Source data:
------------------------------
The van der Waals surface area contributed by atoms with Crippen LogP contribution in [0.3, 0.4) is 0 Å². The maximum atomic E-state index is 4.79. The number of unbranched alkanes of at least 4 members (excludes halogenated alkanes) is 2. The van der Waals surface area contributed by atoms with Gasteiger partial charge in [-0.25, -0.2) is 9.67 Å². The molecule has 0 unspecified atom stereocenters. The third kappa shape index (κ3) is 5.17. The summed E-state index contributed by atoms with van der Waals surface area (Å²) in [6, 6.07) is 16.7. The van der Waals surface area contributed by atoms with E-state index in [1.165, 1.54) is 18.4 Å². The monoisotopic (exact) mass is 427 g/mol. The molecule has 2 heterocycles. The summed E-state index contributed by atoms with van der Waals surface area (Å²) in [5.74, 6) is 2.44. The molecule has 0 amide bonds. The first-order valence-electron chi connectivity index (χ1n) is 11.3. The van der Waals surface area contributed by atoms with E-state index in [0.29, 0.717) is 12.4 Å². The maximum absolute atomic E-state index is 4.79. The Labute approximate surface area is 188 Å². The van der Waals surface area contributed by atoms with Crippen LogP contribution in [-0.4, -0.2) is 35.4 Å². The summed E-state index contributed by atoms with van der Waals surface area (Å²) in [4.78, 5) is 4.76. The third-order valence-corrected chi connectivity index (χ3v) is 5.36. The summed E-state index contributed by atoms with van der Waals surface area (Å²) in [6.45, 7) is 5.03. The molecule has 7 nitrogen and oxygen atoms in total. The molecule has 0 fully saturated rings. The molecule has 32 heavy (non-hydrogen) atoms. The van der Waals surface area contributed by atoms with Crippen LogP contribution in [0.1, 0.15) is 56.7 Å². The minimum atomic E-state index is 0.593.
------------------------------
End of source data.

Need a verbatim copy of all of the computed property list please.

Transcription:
The van der Waals surface area contributed by atoms with Crippen LogP contribution in [0.3, 0.4) is 0 Å². The maximum atomic E-state index is 4.79. The number of unbranched alkanes of at least 4 members (excludes halogenated alkanes) is 2. The van der Waals surface area contributed by atoms with Gasteiger partial charge in [-0.25, -0.2) is 9.67 Å². The molecule has 0 unspecified atom stereocenters. The third kappa shape index (κ3) is 5.17. The summed E-state index contributed by atoms with van der Waals surface area (Å²) in [6, 6.07) is 16.7. The van der Waals surface area contributed by atoms with E-state index in [1.165, 1.54) is 18.4 Å². The monoisotopic (exact) mass is 427 g/mol. The molecule has 2 heterocycles. The summed E-state index contributed by atoms with van der Waals surface area (Å²) in [5.74, 6) is 2.44. The molecule has 0 amide bonds. The first-order valence-electron chi connectivity index (χ1n) is 11.3. The van der Waals surface area contributed by atoms with E-state index in [0.29, 0.717) is 12.4 Å². The maximum absolute atomic E-state index is 4.79. The Labute approximate surface area is 188 Å². The van der Waals surface area contributed by atoms with Crippen LogP contribution in [-0.4, -0.2) is 35.4 Å². The summed E-state index contributed by atoms with van der Waals surface area (Å²) in [4.78, 5) is 4.76. The third-order valence-corrected chi connectivity index (χ3v) is 5.36. The summed E-state index contributed by atoms with van der Waals surface area (Å²) in [6.45, 7) is 5.03. The molecule has 7 nitrogen and oxygen atoms in total. The molecule has 0 fully saturated rings. The molecule has 32 heavy (non-hydrogen) atoms. The van der Waals surface area contributed by atoms with Crippen LogP contribution in [0.1, 0.15) is 56.7 Å². The minimum atomic E-state index is 0.593.